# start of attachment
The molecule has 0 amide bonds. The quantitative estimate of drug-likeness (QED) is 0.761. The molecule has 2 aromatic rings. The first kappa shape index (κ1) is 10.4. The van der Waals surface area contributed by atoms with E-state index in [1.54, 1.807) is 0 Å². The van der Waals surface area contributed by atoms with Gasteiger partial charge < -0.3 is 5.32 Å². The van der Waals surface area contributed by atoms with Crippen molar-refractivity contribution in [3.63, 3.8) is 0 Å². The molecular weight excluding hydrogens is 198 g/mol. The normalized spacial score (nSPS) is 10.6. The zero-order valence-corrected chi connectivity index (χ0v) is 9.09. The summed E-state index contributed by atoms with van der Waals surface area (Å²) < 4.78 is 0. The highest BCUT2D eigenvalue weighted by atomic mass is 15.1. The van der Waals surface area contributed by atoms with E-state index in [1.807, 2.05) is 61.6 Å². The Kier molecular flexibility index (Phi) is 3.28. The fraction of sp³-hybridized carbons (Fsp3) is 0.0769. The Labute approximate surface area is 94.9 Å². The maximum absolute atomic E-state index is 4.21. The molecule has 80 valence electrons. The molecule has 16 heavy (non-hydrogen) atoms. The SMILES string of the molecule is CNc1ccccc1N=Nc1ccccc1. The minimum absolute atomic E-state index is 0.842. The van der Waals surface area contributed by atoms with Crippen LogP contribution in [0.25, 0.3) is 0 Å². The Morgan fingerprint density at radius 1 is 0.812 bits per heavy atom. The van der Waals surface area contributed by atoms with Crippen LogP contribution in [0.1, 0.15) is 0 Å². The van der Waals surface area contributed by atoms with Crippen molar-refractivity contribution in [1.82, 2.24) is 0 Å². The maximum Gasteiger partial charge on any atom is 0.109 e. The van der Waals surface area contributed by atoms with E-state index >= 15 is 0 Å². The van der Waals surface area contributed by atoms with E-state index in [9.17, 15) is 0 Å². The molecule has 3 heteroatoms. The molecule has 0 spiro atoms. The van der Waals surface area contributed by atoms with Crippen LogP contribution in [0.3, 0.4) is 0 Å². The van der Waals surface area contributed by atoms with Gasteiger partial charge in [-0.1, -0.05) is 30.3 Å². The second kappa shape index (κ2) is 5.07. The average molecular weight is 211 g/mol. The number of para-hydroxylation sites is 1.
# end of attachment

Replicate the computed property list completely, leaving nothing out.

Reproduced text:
The molecule has 0 amide bonds. The quantitative estimate of drug-likeness (QED) is 0.761. The molecule has 2 aromatic rings. The first kappa shape index (κ1) is 10.4. The van der Waals surface area contributed by atoms with E-state index in [1.54, 1.807) is 0 Å². The van der Waals surface area contributed by atoms with Gasteiger partial charge < -0.3 is 5.32 Å². The van der Waals surface area contributed by atoms with Crippen molar-refractivity contribution in [3.63, 3.8) is 0 Å². The molecular weight excluding hydrogens is 198 g/mol. The normalized spacial score (nSPS) is 10.6. The zero-order valence-corrected chi connectivity index (χ0v) is 9.09. The summed E-state index contributed by atoms with van der Waals surface area (Å²) < 4.78 is 0. The highest BCUT2D eigenvalue weighted by atomic mass is 15.1. The van der Waals surface area contributed by atoms with E-state index in [1.807, 2.05) is 61.6 Å². The Kier molecular flexibility index (Phi) is 3.28. The fraction of sp³-hybridized carbons (Fsp3) is 0.0769. The Labute approximate surface area is 94.9 Å². The maximum absolute atomic E-state index is 4.21. The molecule has 80 valence electrons. The molecule has 16 heavy (non-hydrogen) atoms. The SMILES string of the molecule is CNc1ccccc1N=Nc1ccccc1. The minimum absolute atomic E-state index is 0.842. The van der Waals surface area contributed by atoms with Crippen LogP contribution in [0.25, 0.3) is 0 Å². The Morgan fingerprint density at radius 1 is 0.812 bits per heavy atom. The van der Waals surface area contributed by atoms with Crippen LogP contribution in [0.1, 0.15) is 0 Å². The van der Waals surface area contributed by atoms with Crippen molar-refractivity contribution in [1.82, 2.24) is 0 Å². The maximum Gasteiger partial charge on any atom is 0.109 e. The van der Waals surface area contributed by atoms with E-state index >= 15 is 0 Å². The van der Waals surface area contributed by atoms with E-state index in [9.17, 15) is 0 Å². The molecule has 3 heteroatoms. The molecule has 0 spiro atoms. The van der Waals surface area contributed by atoms with Crippen LogP contribution in [0.3, 0.4) is 0 Å². The van der Waals surface area contributed by atoms with Gasteiger partial charge in [-0.1, -0.05) is 30.3 Å². The second kappa shape index (κ2) is 5.07. The average molecular weight is 211 g/mol. The number of para-hydroxylation sites is 1.